It is the right and freedom of the people that there always be holistic education of the values and principles underlying the purpose of living in balance with all creation, walking in beauty and making a living.
~ Transcript of the Fundamental Laws of the Diné
Many people who think about the problems with education have a hunch: education isn’t what it used to be.
But how do we think it used to be?
A bunch of white men sitting in an Ivy tower drinking sherry and talking about Hesiod? The pre-industrial guild education in the arts of living and trade? The classical trinity of logic, grammar and rhetoric taught in the original university system?
One day this spring when I was discussing problems of pedagogy with my friend and sociologist Phoebe Godfrey, she asked me this very question,
“Is there really some kind of more perfect education that was lost?”
Yes there is, and it is the key not only to the recuperation of our deeply flawed educational system, but to our sick and psychotic culture as well.
Higher education must be indigenized.
Thinking about Phoebe’s question, I searched my mind for images of education that resonated with my ideals.
I imagined the kind of traditional education taught in Ladakh, or “Little Tibet,” a Buddhist republic that until the 1970s lived outside the “development” project of Modernity. As I was thinking about Ladakh, I began wondering how aspects of traditional education could be incorporated into modern teaching.
Phoebe then reached behind me and pulled out a book that would connect the dots for me: Four Arrow’s ground-breaking study Teaching Truly: A Curriculum to Indigenize Mainstream Education (Peter Lang: New York, 2013).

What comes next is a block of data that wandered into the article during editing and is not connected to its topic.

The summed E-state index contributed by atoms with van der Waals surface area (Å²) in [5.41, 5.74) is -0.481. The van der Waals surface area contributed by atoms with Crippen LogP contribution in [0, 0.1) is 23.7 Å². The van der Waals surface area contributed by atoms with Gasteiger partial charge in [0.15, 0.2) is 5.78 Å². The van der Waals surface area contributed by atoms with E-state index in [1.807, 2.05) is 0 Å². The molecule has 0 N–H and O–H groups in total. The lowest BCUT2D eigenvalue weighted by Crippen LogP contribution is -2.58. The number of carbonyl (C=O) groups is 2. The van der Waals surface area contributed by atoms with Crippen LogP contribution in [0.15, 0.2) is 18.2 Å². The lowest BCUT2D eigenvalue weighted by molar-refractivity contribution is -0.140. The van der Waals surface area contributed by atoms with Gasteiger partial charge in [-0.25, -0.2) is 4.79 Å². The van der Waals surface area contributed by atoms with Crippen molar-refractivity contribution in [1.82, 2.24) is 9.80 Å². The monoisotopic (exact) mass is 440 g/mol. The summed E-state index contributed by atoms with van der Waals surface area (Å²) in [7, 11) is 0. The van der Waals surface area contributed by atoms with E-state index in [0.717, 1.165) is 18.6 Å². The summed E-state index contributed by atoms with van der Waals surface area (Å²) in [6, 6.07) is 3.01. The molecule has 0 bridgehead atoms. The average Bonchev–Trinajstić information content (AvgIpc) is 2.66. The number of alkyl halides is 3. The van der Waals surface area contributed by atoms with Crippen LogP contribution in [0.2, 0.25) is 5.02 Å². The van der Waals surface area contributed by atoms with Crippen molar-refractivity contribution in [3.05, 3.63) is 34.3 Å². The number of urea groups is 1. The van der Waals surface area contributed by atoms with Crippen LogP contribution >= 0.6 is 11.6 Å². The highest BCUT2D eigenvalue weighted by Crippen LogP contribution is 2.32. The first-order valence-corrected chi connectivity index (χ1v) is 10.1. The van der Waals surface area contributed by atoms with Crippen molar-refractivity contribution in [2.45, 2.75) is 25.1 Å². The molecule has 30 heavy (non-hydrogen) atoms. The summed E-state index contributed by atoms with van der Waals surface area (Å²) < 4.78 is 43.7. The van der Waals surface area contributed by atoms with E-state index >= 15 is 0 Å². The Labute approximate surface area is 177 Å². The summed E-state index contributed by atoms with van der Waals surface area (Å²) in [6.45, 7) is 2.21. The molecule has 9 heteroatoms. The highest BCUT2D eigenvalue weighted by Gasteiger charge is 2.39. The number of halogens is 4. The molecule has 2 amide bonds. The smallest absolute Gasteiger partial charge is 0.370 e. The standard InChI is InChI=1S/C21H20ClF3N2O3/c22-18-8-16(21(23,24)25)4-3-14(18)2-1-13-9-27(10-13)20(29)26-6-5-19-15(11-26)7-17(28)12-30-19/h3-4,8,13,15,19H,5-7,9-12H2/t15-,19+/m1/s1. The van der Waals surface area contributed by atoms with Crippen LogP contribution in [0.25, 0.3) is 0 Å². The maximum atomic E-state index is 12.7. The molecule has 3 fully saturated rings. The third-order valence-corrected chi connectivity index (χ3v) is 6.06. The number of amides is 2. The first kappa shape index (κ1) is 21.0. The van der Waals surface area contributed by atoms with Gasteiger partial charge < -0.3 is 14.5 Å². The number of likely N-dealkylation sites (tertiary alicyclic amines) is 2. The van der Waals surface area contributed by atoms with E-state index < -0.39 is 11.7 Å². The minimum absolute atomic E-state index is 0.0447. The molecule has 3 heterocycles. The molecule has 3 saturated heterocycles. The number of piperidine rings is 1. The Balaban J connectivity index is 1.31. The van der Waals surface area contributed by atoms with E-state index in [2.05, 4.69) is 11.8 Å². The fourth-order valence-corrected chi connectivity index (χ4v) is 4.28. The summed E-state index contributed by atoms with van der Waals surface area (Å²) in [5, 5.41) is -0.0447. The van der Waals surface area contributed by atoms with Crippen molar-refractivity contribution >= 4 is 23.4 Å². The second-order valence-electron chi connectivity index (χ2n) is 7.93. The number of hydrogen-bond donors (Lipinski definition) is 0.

The book does not advocate the total rejection of modern methods and curricula, but more modestly, a partnership between two systems—two worldviews—which have been at war since Contact began circa 1492. For many ecologically-informed observers, the war against the Earth (that industrial society continues to intensify) is an inevitable result of this same conflict.
As Four Arrows argues, a key difference between these two systems has to do with humankind’s relationship to nature and to its understanding of what it means to know nature —its epistemologies.
Every culture is fundamentally shaped and guided by what philosophers call an “epistemology”—literally, a theory or perspective (logos) on what it means to have genuine knowledge (episteme) of something.
And the differences between modern and traditional epistemologies are not only vast, they are currently irreconcilable.
For many trained in the modern way of looking at things, the modern scientific, rationalist view of knowledge is not only the best form of knowledge, it the only legitimate, trustworthy path to Truth.
From this perspective, traditional cultures, which are understood to lack the modern scientific method, operate with a fundamentally flawed epistemology, and are thus considered “primitive.” As a consequence, their view of nature is also considered primitive, childish or irrational.
To take one of the most obvious examples of this, the traditional view of Earth as Pachamama, that is, as a living, conscious, intelligent and loving entity, is generally seen through modern eyes as at best metaphoric, and at worst, a childish, irrational, even infantile perspective on the planet.
This is because it is an experience that cannot currently be reached or confirmed by scientific methods. To the contrary, scientific method is rooted in the assumption—an assumption which itself cannot be proved scientifically but only adopted—that the world is fundamentally an object, not a subject; that the world has no soul, no Self.